Last year, for the Giro d'Italia, they paved and enlarged the road to Lussari (google up to understand the location). That same road has been banned to other cyclists some days after the race, out of safety concerns. In other words, a waterfall of concrete and tarmac, in the middle of alpine mountains, only for this elite of elite (and their cars). This was on Saturday. Sunday was the last day, it had to be in Rome, 700 km away, and of course they took several planes to go there. A formula 1 race would have had less impact. I honestly just hate all of this; call me radical or stupid environmentalist, but the sooner this circus disappears, the happier I'll be.

Cugel | 1 month ago

The "sport" that "we" will supposedly lose is a circus composed of a tiny elite, the purpose of which is to induce "we" consumer-dupes to spend loadsa money on all sorts of dross (not just cycling dross) that "we" don't need and which is slowly degrading the planet that "we" all live on to an uninhabitable conditon, doing all sorts of other harms on the way.

If professional cycling "sport" disappeared utterly, this would be no bad thing.  Not only would it cease the many harms, reduce consumerist madness a bit and underline the ridiculous nature of sleb culture, it would perhaps encourage the true sport of cycling (local and amateur) to return to what it once was. 

In my younger decades, I greatly enjoyed local cycle racing of many kinds.  These all seem to have died away to near-nowt, as the star of the professional cycling circus arose. Even in them olden days, me and most of the local club members resented having to pay an annual wodge to the national cycling organisation just to enable their often petty bureaucracy required of local races, with the great majority of our fees going to the cycling elite of a tiny few "stars. It just got worse and needs to die a death now.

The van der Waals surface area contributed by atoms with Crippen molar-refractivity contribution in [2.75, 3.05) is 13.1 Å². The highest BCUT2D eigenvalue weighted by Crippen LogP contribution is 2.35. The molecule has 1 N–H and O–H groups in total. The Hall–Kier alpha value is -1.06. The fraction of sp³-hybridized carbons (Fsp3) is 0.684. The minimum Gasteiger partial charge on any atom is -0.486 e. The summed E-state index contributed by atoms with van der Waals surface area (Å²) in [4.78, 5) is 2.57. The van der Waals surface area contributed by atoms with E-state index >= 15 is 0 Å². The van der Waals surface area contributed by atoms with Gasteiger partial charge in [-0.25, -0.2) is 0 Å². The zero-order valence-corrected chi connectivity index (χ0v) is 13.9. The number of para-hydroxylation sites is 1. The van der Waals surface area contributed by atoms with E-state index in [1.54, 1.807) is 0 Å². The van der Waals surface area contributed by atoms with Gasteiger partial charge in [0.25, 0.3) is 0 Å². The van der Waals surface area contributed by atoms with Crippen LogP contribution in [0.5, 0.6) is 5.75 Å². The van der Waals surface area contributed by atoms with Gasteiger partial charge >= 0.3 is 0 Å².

Smoggysteve replied to Cugel | 1 month ago

If you want to ride about on a cheap/ reasonably priced bike (whatever you may say that price may be) then the sport of cycling probably doesn't effect you. Same as anyone who commutes or rides about on something like a Brompton or a hybrid etc. 

But the majority of people right here reading this are very much into riding high quality road bikes. Most likely but not restricted to carbon fibre. So they take their 'sport / activity / hobby' seriously. The driving factor for this is very much the tiny elite as you refer to it. That pointy end of cycling is what's driving much of the design of technology. That includes the equipment you wear or take with you. 

If road cycling were to whither and die as a sport. It would kill off nearly all of the innovation and tech which eventually trickles down to other forms of cycling. You wouldn't have electronic gears, disc brakes ultra light aero. Frames without a sport driving its innovation. 

Another point you make about local racing etc. I think the reason that has died is more down to the rise of cars making it more difficult to road cycle safely. There are many more cars on ever more crowded roads than ever. Councils are not offering much in the way of decent infrastructure. Its safety and convenience that's pushed people away not the sport itself. 

people are turned off from an activity they just don't feel safe doing. And that's across all modes of cycling. That has been a growing trend for many recent years. 

markogts replied to Smoggysteve | 1 month ago

There is no trickle down technology for the average user. Carbon fibre is useless for day-to-day commute, so is anything aero. What is enabling bike as a car replacement are pedal assist and internal gears, both banned by the rules.

andystow replied to Smoggysteve | 1 month ago

If bikes hadn't improved since 1990, would they still be fun? How about 2010? How about now? If they stopped improving, would they become less fun? Just how much fun would we missing out on?